Introduction: In post-cardiac surgery patients, potassium (K+) supplementation is often given to maintain serum levels in the high-normal range, with the aim of preventing atrial fibrillation (AF). Evidence for this practice is poor and the strategy is associated with risks and costs. In future, we intend to perform a properly-powered, non-inferiority, randomised controlled study in this group (the TIGHT K study) comparing serum K+ level maintenance within the normal range versus high-normal level maintenance (current practice). As planning for this, we undertook a feasibility study, as follows.
Methods: Two cardiac surgery units in London. We planned to recruit 160 adults undergoing isolated coronary artery bypass grafting (CABG) without known AF within 6 months. Primary outcome measure in the future full study will be incidence of AF. Patients were randomised (1:1) to protocols aiming to maintain serum K+ either ≥3.6 mEq/L (“relaxed” control) or ≥4.5 mEq/L (“tight” control). Treatment period lasted after surgery up until 120 hours, hospital discharge (if earlier) or until a first episode of AF occurred. Study registered with ClinicalTrials.gov (NCT03195647).
Primary outcomes were feasibility of patient recruitment and randomization, maintaining protocol violation rate <10%, and retaining 90% patient follow up 28 days post-surgery. This feasibility study was not powered to detect differences in between the treatment groups.
Results: One hundred and sixty patients recruited between August 2017 and April 2018, two months longer than planned. Of 601 screened patients, 24% were recruited, 48% were eligible but not recruited and 27% were ineligible. Randomisation was acceptable and successful in all patients (n=81 ”relaxed” arm, n=79 ”tight” arm).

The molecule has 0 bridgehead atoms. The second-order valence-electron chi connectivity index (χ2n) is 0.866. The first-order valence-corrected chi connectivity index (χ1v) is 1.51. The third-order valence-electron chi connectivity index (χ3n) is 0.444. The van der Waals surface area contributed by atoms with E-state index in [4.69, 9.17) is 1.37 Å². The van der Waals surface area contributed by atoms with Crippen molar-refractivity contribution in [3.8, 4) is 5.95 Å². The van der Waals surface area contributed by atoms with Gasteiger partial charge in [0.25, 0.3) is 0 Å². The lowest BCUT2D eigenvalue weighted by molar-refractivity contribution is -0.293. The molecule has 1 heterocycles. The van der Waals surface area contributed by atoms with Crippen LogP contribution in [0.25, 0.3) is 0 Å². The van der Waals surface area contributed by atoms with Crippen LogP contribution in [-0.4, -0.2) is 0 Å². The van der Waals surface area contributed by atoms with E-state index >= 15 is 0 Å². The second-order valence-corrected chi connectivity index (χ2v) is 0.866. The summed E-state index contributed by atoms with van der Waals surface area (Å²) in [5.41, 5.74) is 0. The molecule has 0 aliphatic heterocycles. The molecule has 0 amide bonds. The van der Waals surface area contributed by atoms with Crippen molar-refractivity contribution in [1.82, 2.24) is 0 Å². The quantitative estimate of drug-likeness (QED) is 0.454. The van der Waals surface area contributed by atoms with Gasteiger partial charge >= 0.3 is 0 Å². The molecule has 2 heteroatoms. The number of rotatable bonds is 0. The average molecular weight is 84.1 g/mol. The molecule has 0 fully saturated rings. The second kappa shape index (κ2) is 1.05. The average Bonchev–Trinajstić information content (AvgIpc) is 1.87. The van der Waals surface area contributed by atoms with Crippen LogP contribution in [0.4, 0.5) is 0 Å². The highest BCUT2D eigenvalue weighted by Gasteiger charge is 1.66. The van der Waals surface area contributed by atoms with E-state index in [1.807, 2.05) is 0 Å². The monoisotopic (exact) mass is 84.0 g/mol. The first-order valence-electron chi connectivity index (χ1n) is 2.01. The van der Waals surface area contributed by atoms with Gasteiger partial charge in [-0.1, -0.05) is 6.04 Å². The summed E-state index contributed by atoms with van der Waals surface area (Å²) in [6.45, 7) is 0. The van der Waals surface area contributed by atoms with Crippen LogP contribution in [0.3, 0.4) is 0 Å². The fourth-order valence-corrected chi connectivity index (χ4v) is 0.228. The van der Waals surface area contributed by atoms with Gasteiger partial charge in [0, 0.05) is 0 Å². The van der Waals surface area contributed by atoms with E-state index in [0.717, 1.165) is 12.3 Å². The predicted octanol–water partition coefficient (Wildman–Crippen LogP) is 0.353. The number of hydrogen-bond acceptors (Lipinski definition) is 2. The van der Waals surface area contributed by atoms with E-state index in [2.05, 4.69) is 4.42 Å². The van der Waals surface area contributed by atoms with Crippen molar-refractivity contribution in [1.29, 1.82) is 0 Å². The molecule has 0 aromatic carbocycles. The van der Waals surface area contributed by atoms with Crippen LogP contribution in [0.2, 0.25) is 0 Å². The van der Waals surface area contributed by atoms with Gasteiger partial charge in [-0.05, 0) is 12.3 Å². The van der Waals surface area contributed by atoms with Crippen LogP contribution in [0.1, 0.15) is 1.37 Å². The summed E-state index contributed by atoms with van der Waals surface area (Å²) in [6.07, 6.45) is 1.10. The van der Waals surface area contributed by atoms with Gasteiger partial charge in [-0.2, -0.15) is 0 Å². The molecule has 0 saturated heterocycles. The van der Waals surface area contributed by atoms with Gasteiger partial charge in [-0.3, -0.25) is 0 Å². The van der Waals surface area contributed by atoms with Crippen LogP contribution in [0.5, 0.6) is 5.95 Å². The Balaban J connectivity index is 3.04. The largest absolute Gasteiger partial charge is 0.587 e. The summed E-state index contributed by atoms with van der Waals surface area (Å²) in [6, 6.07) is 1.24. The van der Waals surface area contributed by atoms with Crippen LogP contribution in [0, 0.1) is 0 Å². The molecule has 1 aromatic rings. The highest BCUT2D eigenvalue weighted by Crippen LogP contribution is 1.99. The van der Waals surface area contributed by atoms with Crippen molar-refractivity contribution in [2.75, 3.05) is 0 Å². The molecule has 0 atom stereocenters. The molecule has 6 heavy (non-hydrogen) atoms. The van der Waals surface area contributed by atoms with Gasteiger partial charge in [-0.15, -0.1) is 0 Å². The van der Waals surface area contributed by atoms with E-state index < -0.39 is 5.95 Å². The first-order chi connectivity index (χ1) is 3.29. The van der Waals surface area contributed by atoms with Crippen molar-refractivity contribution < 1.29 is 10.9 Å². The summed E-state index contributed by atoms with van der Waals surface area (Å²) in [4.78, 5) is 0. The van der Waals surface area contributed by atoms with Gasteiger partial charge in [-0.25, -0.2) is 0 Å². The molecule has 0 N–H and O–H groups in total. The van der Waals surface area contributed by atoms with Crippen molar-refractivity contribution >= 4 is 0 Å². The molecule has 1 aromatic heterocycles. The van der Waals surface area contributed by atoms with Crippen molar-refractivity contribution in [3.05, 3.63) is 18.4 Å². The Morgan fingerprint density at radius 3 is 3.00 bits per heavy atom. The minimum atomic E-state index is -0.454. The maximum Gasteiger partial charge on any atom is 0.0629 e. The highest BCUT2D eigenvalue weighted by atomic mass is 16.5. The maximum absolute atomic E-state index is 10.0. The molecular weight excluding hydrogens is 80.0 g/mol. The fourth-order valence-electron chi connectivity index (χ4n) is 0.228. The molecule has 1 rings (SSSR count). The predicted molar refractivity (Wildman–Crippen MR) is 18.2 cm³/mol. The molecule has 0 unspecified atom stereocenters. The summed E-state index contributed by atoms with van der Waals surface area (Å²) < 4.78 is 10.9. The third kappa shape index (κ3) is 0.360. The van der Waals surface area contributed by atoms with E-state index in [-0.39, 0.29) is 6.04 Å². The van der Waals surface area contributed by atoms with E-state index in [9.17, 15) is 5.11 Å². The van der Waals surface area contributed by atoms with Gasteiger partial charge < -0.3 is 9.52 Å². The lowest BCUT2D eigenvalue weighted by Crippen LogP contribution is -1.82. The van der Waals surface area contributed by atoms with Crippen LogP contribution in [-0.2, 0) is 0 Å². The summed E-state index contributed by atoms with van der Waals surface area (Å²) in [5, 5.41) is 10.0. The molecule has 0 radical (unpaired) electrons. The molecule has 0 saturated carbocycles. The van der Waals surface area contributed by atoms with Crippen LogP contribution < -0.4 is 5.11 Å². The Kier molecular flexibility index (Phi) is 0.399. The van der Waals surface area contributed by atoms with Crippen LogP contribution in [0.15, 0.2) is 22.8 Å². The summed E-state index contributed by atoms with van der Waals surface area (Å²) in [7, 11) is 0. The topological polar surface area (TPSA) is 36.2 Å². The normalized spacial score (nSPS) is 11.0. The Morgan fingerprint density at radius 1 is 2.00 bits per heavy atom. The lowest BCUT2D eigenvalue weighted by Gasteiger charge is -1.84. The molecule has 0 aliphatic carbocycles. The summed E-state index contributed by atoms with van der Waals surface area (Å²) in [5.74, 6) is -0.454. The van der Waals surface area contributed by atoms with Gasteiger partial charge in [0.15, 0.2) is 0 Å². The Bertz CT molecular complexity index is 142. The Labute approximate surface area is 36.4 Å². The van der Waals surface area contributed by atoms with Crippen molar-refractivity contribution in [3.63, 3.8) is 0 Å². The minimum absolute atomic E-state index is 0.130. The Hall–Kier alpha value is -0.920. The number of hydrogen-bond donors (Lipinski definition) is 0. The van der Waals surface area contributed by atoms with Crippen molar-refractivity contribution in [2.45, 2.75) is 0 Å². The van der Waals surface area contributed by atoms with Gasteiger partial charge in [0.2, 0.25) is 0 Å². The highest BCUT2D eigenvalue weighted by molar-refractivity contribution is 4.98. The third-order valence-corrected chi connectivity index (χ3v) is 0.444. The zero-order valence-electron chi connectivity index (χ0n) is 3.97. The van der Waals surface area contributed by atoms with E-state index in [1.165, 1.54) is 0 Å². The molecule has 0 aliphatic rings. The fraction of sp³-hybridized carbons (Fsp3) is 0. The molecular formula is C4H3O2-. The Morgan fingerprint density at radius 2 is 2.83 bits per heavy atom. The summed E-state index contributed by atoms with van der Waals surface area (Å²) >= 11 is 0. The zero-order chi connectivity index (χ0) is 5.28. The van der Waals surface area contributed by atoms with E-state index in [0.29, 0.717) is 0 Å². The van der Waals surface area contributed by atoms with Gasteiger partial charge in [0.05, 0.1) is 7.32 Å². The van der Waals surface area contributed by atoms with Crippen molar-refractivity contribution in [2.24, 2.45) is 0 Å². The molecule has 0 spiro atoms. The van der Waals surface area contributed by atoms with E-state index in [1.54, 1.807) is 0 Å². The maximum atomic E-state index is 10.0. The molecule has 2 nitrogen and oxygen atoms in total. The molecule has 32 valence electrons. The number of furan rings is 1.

Mean age was 66.2 and 65.5 years in the tight and relaxed arms. Overall, 91.3% were male. One recruited patient was too unwell to undergo CABG and two withdrew consent prior to surgery. Figure 1 shows the protocol was successfully instituted with a difference in serum K+ between the groups. In the tight arm, there were 164 (10.5%) serum K+ measures <4.5 mEq/L when supplementation was not given. In the relaxed arm, there were 87 (6.5%) K+ measures ≥ 3.6 mEq/L when supplementation was given inappropriately. Follow-up 28 days after surgery was 92.5% and 97.4% in the tight and relaxed arms. Fewer K+ measurements were taken in the relaxed arm (1,329 versus 1,557 samples).
Incidence of new onset AF was n=30 (37.5%) and n=28 (36.4%) in the tight and relaxed arms.
Conclusions: Using a trial protocol to assess the impact of maintaining serum potassium levels either ≥3.6 mEq/L or ≥4.5 mEq/L on the incidence of AF after CABG, it was feasible to recruit and randomise patients with acceptable protocol violations and appropriate follow-up rates. The TIGHT-K study (n=1684) will commence recruitment at UK sites in 2019.